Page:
The long-term effects of maternal deprivation on the number and size of inhibitory interneurons in the rat amygdala and nucleus accumbens

Dubravka Aleksic, Joko Poleksic, Gorana Agatonovic, Vuk Djulejic, Maja Vulovic, Miljana Aksic, Gebhard Reiss, Mohammad I.K. Hamad, Igor Jakovcevski, Milan Aksic

Research output: Contribution to journalArticlepeer-review

Abstract

Introduction: There is an increasing evidence supporting the hypothesis that traumatic experiences during early developmental periods might be associated with psychopathology later in life. Maternal deprivation (MD) in rodents has been proposed as an animal model for certain aspects of neuropsychiatric disorders. Methods: To determine whether early-life stress leads to changes in GABAergic, inhibitory interneurons in the limbic system structures, specifically the amygdala and nucleus accumbens, 9-day-old Wistar rats were exposed to a 24 h MD. On postnatal day 60 (P60), the rats were sacrificed for morphometric analysis and their brains were compared to the control group. Results: Results show that MD affect GABAergic interneurons, leading to the decrease in density and size of the calcium-binding proteins parvalbumin-, calbindin-, and calretinin-expressing interneurons in the amygdala and nucleus accumbens. Discussion: This study indicates that early stress in life leads to changes in the number and morphology of the GABAergic, inhibitory interneurons in the amygdala and nucleus accumbens, most probably due to the loss of neurons during postnatal development and it further contributes to understanding the effects of maternal deprivation on brain development.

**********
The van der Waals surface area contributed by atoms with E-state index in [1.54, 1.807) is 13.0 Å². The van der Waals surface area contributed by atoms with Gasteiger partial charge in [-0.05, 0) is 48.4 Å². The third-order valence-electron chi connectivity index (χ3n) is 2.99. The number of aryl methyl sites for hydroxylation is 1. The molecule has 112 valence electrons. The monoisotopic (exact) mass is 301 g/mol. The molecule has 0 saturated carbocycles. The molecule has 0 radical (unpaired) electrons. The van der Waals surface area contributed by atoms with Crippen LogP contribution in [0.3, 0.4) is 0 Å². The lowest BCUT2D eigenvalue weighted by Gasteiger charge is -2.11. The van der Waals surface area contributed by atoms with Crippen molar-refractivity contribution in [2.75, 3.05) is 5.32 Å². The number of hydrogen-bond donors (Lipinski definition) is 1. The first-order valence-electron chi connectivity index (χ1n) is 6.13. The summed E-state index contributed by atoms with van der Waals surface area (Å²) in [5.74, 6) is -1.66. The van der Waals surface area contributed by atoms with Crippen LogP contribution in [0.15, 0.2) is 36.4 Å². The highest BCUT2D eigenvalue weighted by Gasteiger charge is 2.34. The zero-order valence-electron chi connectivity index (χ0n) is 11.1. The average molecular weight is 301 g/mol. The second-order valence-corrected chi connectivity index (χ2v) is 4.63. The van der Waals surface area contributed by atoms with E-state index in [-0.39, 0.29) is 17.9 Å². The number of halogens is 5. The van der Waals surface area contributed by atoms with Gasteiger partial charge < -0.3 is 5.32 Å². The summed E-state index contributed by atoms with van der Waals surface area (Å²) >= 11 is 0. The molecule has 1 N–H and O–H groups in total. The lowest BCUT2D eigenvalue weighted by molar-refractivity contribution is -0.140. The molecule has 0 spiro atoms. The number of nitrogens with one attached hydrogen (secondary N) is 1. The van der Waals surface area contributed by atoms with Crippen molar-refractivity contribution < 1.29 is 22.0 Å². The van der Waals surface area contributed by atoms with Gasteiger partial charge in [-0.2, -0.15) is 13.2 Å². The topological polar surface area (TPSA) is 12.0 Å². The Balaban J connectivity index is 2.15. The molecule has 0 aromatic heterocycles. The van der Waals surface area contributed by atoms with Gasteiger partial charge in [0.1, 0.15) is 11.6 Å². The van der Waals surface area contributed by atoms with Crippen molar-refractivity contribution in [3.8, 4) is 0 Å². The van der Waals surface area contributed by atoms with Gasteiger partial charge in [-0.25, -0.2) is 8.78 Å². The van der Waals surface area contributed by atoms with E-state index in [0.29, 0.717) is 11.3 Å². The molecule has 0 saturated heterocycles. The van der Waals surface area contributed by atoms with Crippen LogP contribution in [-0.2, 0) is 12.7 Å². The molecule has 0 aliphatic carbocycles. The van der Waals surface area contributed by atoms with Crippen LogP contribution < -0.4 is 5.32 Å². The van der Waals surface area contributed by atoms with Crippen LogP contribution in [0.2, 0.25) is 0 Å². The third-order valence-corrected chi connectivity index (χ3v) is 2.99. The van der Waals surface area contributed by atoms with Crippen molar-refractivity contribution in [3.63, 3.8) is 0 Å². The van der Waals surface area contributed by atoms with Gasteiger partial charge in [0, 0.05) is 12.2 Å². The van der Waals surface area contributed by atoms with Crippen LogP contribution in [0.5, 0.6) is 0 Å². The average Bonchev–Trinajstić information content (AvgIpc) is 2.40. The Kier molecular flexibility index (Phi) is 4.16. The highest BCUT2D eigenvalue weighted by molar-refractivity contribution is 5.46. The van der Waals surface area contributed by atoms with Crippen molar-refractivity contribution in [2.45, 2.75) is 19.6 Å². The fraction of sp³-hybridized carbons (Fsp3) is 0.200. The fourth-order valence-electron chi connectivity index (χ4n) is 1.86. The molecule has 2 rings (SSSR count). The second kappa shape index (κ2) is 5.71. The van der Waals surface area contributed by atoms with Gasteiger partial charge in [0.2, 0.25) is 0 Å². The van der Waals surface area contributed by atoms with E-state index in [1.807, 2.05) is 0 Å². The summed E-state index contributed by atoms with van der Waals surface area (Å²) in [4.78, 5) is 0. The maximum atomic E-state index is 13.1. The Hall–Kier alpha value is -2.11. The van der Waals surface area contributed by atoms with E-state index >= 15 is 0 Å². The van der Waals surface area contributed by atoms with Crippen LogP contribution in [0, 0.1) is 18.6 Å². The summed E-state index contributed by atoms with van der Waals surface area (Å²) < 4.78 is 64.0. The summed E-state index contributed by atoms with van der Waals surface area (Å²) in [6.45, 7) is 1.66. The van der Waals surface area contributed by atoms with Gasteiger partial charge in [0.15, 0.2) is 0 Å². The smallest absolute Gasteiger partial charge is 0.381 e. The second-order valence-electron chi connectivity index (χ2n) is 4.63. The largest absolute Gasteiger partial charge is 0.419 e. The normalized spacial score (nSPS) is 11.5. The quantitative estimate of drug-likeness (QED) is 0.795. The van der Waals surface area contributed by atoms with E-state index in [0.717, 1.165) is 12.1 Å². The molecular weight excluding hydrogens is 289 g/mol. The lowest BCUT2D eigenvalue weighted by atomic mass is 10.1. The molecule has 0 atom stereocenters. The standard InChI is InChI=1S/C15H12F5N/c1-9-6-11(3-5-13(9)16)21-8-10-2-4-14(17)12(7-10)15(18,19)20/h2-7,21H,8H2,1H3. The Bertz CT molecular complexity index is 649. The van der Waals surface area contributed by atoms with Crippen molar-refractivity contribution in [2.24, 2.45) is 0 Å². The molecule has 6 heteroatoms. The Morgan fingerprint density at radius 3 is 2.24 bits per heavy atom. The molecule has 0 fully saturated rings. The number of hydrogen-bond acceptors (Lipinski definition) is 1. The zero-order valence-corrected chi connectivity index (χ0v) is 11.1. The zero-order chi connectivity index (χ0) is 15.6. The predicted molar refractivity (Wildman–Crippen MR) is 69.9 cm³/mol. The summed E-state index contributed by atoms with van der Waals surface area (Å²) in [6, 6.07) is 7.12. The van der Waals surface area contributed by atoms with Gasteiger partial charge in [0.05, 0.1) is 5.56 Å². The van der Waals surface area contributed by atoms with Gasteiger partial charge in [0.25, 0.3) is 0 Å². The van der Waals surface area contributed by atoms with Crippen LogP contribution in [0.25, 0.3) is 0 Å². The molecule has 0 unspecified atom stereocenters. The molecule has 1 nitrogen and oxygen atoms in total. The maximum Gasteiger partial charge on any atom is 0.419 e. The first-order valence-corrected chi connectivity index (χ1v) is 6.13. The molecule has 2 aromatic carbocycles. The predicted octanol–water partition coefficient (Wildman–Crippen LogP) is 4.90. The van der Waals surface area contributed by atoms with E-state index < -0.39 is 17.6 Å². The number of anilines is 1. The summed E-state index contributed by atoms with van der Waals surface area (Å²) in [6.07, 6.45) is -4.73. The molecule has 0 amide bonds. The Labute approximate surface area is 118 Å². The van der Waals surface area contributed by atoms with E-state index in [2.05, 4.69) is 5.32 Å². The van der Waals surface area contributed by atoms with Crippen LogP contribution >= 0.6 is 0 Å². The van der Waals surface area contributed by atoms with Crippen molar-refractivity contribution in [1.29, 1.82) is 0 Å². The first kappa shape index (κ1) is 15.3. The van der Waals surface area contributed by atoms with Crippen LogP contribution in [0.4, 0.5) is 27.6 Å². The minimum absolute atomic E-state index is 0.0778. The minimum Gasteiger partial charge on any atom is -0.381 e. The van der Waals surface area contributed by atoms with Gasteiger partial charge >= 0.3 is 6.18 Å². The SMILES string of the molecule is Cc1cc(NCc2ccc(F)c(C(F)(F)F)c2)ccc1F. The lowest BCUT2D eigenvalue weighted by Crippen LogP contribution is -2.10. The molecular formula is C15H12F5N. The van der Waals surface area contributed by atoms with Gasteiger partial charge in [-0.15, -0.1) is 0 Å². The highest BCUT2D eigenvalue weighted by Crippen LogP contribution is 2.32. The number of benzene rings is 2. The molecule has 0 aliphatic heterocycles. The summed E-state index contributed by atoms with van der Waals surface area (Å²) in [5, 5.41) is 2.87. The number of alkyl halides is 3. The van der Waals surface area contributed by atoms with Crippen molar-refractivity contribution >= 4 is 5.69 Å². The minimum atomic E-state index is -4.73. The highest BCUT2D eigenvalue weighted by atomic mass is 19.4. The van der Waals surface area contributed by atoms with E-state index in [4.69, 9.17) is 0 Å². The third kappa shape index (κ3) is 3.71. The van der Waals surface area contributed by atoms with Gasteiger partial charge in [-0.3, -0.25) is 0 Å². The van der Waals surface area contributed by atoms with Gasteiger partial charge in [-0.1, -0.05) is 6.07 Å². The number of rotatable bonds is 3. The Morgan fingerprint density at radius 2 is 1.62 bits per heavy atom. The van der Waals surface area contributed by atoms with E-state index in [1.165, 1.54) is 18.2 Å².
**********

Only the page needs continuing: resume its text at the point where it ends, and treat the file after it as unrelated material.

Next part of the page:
Original languageEnglish
Article number1187758
JournalFrontiers in Neuroscience
Volume17
DOIs
Publication statusPublished - 2023

Keywords

  • amygdala
  • GABAergic interneurons
  • maternal deprivation
  • nucleus accumbens
  • parvalbumin

ASJC Scopus subject areas

  • General Neuroscience

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